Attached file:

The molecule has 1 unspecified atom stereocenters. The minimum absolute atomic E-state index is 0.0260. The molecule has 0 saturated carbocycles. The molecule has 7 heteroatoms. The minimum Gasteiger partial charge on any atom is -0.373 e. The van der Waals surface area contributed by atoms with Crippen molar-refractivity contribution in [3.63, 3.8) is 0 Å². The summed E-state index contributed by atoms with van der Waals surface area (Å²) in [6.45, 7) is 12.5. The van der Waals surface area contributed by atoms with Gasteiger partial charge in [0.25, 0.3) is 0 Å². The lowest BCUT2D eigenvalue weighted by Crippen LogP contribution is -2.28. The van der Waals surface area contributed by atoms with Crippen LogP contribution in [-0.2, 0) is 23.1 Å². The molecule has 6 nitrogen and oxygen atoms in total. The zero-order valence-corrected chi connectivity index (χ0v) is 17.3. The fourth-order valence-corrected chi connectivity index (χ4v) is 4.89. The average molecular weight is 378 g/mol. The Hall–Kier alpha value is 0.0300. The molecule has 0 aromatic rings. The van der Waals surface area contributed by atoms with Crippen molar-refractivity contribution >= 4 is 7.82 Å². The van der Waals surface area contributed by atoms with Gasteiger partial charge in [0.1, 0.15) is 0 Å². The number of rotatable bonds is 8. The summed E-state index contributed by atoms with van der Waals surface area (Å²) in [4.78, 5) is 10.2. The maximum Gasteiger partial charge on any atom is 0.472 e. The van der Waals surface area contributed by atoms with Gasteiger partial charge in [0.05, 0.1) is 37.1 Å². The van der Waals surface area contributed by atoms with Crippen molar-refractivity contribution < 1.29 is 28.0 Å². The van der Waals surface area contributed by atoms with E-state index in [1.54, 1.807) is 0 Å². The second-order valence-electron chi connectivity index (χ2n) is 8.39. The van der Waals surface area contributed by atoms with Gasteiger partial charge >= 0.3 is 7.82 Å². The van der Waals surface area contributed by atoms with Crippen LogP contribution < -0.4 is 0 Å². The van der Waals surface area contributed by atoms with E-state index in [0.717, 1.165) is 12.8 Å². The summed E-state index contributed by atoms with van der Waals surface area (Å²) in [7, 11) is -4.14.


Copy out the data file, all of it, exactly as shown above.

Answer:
The molecule has 1 unspecified atom stereocenters. The minimum absolute atomic E-state index is 0.0260. The molecule has 0 saturated carbocycles. The molecule has 7 heteroatoms. The minimum Gasteiger partial charge on any atom is -0.373 e. The van der Waals surface area contributed by atoms with Crippen molar-refractivity contribution in [3.63, 3.8) is 0 Å². The summed E-state index contributed by atoms with van der Waals surface area (Å²) in [6.45, 7) is 12.5. The van der Waals surface area contributed by atoms with Gasteiger partial charge in [0.25, 0.3) is 0 Å². The lowest BCUT2D eigenvalue weighted by Crippen LogP contribution is -2.28. The van der Waals surface area contributed by atoms with Crippen LogP contribution in [-0.2, 0) is 23.1 Å². The molecule has 6 nitrogen and oxygen atoms in total. The zero-order valence-corrected chi connectivity index (χ0v) is 17.3. The fourth-order valence-corrected chi connectivity index (χ4v) is 4.89. The average molecular weight is 378 g/mol. The Hall–Kier alpha value is 0.0300. The molecule has 0 aromatic rings. The van der Waals surface area contributed by atoms with Crippen molar-refractivity contribution >= 4 is 7.82 Å². The van der Waals surface area contributed by atoms with Gasteiger partial charge in [0.1, 0.15) is 0 Å². The number of rotatable bonds is 8. The summed E-state index contributed by atoms with van der Waals surface area (Å²) in [4.78, 5) is 10.2. The maximum Gasteiger partial charge on any atom is 0.472 e. The van der Waals surface area contributed by atoms with Gasteiger partial charge in [0.05, 0.1) is 37.1 Å². The van der Waals surface area contributed by atoms with Crippen molar-refractivity contribution < 1.29 is 28.0 Å². The van der Waals surface area contributed by atoms with E-state index in [1.54, 1.807) is 0 Å². The second-order valence-electron chi connectivity index (χ2n) is 8.39. The van der Waals surface area contributed by atoms with Gasteiger partial charge >= 0.3 is 7.82 Å². The van der Waals surface area contributed by atoms with Crippen LogP contribution < -0.4 is 0 Å². The van der Waals surface area contributed by atoms with E-state index in [0.717, 1.165) is 12.8 Å². The summed E-state index contributed by atoms with van der Waals surface area (Å²) in [7, 11) is -4.14.